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The Solar System: an animated journey

A personal project to practice animation and visualization

September 15, 2015

[This is a guest post Javier Miranda Nieto*, about his interactive project “The solar System: An animated journey“]



Practice makes perfect. For those who do not have the possibility to study graphic design this is the best way to learn and improve. Practice, practice and keep practicing. Create your own projects and try to give them a special touch.

As a fan of astronomy, I wanted to do something for people to learn, have fun and also be interested to know a little more about it.

In this project, I really wanted my animations to loop, to be infinite, eternal, as the universe. Soft and subtle details. Play with the viewer, have fun reading as much information as animations or the small little astronaut jumping and having fun.

Information is basically the same in many of the animations, but my intention was to give each of the 8 planets and the sun, a little originality and uniqueness. In addition, each planet has its particularity. That was the highlight that I had to make on the design and then in the animation.

After several tests, my style has become increasingly simplistic. On that side, the design did not represent major challenges because everything would be very easy to make. Circles, squares, simple and dotted lines. As well also colors that distinguish each planet.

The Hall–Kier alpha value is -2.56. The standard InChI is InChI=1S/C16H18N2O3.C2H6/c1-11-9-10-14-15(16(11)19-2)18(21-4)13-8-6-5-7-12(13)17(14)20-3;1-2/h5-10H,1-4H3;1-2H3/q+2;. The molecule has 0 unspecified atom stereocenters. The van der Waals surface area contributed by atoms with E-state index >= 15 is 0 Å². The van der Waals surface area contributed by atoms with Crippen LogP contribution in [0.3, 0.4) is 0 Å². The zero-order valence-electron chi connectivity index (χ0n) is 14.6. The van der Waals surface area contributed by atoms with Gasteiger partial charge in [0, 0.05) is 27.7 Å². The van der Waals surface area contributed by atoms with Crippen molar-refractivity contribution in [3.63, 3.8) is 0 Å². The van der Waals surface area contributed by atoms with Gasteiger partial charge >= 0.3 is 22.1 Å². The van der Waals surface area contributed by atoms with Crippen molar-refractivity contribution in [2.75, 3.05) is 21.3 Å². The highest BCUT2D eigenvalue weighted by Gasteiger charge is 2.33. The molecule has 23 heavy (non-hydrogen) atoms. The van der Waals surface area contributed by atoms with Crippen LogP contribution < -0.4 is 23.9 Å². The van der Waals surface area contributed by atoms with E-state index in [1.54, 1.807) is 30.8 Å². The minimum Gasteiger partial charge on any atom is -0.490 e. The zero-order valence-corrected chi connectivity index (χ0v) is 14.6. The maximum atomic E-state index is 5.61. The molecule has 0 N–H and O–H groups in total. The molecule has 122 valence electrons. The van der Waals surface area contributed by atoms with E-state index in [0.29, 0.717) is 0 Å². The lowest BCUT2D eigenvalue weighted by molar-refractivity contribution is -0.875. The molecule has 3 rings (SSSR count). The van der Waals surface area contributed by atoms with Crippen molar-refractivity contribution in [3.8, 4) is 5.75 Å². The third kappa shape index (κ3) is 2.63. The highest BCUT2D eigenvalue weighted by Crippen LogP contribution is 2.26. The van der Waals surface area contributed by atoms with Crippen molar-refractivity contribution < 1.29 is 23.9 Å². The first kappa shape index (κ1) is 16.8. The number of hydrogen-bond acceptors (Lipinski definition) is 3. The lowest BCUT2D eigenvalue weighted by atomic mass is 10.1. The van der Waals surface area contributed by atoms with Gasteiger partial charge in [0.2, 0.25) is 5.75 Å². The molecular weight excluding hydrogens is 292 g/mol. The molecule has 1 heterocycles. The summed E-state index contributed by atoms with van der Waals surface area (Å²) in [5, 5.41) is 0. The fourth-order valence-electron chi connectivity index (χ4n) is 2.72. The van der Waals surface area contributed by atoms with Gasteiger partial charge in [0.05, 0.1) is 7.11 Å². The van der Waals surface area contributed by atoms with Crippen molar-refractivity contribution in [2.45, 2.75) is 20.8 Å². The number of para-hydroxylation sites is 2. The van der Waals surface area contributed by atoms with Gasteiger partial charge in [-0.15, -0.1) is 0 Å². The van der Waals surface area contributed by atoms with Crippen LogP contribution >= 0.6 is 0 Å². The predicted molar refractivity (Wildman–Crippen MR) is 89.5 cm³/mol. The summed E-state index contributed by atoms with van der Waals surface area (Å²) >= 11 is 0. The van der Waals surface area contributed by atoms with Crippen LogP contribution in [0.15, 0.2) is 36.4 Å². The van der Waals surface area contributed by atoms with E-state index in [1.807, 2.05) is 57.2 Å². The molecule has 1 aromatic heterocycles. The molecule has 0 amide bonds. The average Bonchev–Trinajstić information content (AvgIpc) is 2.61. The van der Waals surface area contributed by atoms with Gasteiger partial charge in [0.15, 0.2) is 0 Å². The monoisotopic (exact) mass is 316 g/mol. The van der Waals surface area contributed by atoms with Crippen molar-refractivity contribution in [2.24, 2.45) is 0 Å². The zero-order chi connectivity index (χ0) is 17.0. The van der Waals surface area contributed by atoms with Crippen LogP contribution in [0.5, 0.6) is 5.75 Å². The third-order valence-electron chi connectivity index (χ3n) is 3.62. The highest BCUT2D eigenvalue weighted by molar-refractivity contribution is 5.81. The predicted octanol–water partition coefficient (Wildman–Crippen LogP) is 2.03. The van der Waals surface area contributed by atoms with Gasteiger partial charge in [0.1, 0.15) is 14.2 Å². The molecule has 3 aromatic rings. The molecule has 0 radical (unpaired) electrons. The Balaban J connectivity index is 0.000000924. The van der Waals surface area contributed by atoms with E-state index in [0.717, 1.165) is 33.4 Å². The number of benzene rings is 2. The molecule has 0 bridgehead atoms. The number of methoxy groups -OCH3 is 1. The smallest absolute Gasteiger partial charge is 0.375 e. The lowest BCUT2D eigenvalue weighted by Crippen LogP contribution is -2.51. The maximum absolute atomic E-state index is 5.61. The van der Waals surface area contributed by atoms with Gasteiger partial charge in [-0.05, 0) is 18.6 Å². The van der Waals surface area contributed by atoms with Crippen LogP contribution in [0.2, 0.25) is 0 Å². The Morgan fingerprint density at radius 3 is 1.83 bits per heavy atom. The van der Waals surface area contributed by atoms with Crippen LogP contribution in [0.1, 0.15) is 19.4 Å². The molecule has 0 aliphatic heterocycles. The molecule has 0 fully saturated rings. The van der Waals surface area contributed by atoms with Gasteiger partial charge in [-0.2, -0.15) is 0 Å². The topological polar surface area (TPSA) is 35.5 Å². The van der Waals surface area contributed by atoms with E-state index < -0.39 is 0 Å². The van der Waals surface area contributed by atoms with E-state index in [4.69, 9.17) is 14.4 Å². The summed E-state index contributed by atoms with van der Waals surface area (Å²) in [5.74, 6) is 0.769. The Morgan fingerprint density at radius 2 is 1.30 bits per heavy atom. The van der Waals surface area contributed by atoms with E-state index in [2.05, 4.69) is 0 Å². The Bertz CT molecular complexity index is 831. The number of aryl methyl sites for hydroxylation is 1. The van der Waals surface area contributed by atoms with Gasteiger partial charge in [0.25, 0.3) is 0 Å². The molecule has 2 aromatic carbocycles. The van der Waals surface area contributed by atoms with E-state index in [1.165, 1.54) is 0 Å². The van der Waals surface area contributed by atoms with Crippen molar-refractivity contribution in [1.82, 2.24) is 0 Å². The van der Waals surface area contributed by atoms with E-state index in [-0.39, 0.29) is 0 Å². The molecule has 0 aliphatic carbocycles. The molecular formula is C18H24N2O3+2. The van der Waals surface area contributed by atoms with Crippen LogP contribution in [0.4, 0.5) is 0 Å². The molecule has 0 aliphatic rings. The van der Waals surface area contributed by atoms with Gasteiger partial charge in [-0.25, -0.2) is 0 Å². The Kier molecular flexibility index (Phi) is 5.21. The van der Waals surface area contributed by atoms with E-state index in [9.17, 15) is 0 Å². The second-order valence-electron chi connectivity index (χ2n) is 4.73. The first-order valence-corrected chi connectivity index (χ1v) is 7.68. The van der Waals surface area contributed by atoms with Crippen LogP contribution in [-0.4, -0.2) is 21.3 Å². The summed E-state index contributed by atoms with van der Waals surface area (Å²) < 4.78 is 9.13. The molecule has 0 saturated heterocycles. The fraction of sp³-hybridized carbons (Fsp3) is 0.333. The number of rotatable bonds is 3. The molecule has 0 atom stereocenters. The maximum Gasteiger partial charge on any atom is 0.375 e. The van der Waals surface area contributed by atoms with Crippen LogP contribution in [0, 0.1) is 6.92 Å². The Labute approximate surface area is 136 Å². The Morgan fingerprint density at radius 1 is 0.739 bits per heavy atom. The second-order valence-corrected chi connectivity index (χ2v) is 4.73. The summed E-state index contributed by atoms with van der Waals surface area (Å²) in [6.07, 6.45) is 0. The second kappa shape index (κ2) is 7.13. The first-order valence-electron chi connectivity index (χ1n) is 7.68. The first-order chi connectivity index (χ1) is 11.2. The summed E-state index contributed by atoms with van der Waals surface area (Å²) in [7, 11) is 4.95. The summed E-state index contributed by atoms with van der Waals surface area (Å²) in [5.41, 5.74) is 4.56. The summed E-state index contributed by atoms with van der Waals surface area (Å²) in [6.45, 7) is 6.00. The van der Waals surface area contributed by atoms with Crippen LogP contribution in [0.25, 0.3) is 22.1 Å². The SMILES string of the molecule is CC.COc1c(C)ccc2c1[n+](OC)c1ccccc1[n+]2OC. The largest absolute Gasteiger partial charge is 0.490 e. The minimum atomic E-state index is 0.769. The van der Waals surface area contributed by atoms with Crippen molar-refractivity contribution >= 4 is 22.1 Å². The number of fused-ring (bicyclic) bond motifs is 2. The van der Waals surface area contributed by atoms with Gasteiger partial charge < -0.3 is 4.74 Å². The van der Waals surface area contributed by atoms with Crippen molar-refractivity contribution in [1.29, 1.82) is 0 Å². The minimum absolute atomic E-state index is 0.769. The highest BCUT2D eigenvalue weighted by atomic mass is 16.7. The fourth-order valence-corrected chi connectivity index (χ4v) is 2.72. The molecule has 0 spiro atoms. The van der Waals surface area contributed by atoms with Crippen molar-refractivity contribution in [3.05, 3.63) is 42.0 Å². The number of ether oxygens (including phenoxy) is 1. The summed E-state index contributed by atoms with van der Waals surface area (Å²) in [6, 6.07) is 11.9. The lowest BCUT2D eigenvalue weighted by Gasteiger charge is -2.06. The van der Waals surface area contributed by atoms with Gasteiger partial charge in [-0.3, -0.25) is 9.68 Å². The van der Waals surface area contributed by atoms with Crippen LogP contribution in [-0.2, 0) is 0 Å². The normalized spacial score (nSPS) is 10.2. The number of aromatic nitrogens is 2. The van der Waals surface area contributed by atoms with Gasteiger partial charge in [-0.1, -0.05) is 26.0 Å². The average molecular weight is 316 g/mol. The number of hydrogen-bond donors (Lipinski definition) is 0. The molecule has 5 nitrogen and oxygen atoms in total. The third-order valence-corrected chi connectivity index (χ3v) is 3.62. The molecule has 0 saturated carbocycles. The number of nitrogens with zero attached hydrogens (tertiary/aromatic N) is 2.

The design process took no more than a couple of days, it is a personal project, so I had to do it in my spare time. The same with regard to animation, which took a week but this stage is always more fun to make.

(image: Javier Miranda Nieto)

All my work I like to present it on Behance, as it is (for me) the best network that one can manage to publish in an original way. Behance allowed, until a couple of months ago, to add custom backgrounds and put above all content you wanted. But this changed recently and now the platform only allows you add a little pattern as background of 100×100 px. Perhaps the biggest challenge was to do this and keep the whole unified. A transparent gif weighs much more than a gif with backgroud. The amount of required animations would make everything too heavy, so I decided to create a small pattern of background with stars and put that same on every animation.

(image: Javier Miranda Nieto)

I think all of us involved in this sort of thing are always learning. Although I am still in early stages of learning, both as a designer and animator, this small project has brought me great satisfaction because I have been seen and commented by many people. It’s a small accomplishment and great pride. This has opened the possibility of further expanding it, to make more animations of other curiosities of the universe. At the end of the day, it’s what I enjoy most, a mixture of all my passions. Design, animation and the cosmos.

Another challenge was to create these little galaxies with a little loop animation
Partial screen capture of the interactive infographic The solar System: An animated journey
(image: Javier Miranda Nieto)









*Javier Miranda Nieto was born in Cordoba, Argentina and is an animator and graphic designer. He also loves photography, having worked several years with it. His days are a mix of drawing, design, illustration, animation, learning new tools to improve his work and long walks taking photos of sunsets while listening to music. You can see more of his works and connect with him on Behance, Tumblr, Instagram giphy, dribbble and Twitter.

Written by Tiago Veloso

Tiago Veloso is the founder and editor of Visualoop and Visualoop Brasil . He is Portuguese, currently based in Bonito, Brazil.